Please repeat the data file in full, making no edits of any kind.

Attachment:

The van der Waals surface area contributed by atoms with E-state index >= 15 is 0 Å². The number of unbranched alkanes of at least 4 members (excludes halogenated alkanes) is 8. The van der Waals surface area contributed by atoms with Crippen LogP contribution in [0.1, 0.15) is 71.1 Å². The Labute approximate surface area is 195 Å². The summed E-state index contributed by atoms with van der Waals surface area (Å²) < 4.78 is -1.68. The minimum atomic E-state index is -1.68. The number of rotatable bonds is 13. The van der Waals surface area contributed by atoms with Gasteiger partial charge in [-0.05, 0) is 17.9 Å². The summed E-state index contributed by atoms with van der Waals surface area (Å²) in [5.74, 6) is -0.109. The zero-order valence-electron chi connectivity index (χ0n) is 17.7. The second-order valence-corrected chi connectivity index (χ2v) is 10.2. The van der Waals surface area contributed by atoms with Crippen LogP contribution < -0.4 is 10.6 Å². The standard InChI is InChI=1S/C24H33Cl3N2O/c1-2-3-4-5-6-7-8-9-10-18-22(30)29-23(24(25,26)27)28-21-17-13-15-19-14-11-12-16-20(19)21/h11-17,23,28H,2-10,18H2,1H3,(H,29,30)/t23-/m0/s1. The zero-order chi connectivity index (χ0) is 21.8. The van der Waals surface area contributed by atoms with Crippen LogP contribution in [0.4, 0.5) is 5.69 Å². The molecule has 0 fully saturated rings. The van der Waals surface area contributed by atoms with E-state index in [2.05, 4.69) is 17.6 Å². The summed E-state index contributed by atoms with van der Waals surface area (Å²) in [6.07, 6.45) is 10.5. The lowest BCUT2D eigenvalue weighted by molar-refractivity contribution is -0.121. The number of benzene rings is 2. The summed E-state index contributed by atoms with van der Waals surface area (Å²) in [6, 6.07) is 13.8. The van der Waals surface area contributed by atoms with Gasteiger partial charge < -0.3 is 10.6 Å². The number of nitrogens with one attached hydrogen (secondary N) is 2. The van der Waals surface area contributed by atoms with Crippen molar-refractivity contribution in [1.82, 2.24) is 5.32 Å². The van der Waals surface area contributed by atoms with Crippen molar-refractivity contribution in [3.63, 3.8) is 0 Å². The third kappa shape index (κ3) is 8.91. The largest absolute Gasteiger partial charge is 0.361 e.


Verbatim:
The van der Waals surface area contributed by atoms with E-state index >= 15 is 0 Å². The number of unbranched alkanes of at least 4 members (excludes halogenated alkanes) is 8. The van der Waals surface area contributed by atoms with Crippen LogP contribution in [0.1, 0.15) is 71.1 Å². The Labute approximate surface area is 195 Å². The summed E-state index contributed by atoms with van der Waals surface area (Å²) < 4.78 is -1.68. The minimum atomic E-state index is -1.68. The number of rotatable bonds is 13. The van der Waals surface area contributed by atoms with Gasteiger partial charge in [-0.05, 0) is 17.9 Å². The summed E-state index contributed by atoms with van der Waals surface area (Å²) in [5.74, 6) is -0.109. The zero-order valence-electron chi connectivity index (χ0n) is 17.7. The second-order valence-corrected chi connectivity index (χ2v) is 10.2. The van der Waals surface area contributed by atoms with Crippen LogP contribution < -0.4 is 10.6 Å². The standard InChI is InChI=1S/C24H33Cl3N2O/c1-2-3-4-5-6-7-8-9-10-18-22(30)29-23(24(25,26)27)28-21-17-13-15-19-14-11-12-16-20(19)21/h11-17,23,28H,2-10,18H2,1H3,(H,29,30)/t23-/m0/s1. The zero-order chi connectivity index (χ0) is 21.8. The van der Waals surface area contributed by atoms with Crippen LogP contribution in [0.4, 0.5) is 5.69 Å². The molecule has 0 fully saturated rings. The van der Waals surface area contributed by atoms with E-state index in [2.05, 4.69) is 17.6 Å². The summed E-state index contributed by atoms with van der Waals surface area (Å²) in [6.07, 6.45) is 10.5. The lowest BCUT2D eigenvalue weighted by molar-refractivity contribution is -0.121. The number of benzene rings is 2. The summed E-state index contributed by atoms with van der Waals surface area (Å²) in [6, 6.07) is 13.8. The van der Waals surface area contributed by atoms with Gasteiger partial charge < -0.3 is 10.6 Å². The number of nitrogens with one attached hydrogen (secondary N) is 2. The van der Waals surface area contributed by atoms with Crippen molar-refractivity contribution in [1.82, 2.24) is 5.32 Å². The van der Waals surface area contributed by atoms with Crippen molar-refractivity contribution in [3.63, 3.8) is 0 Å². The third kappa shape index (κ3) is 8.91. The largest absolute Gasteiger partial charge is 0.361 e.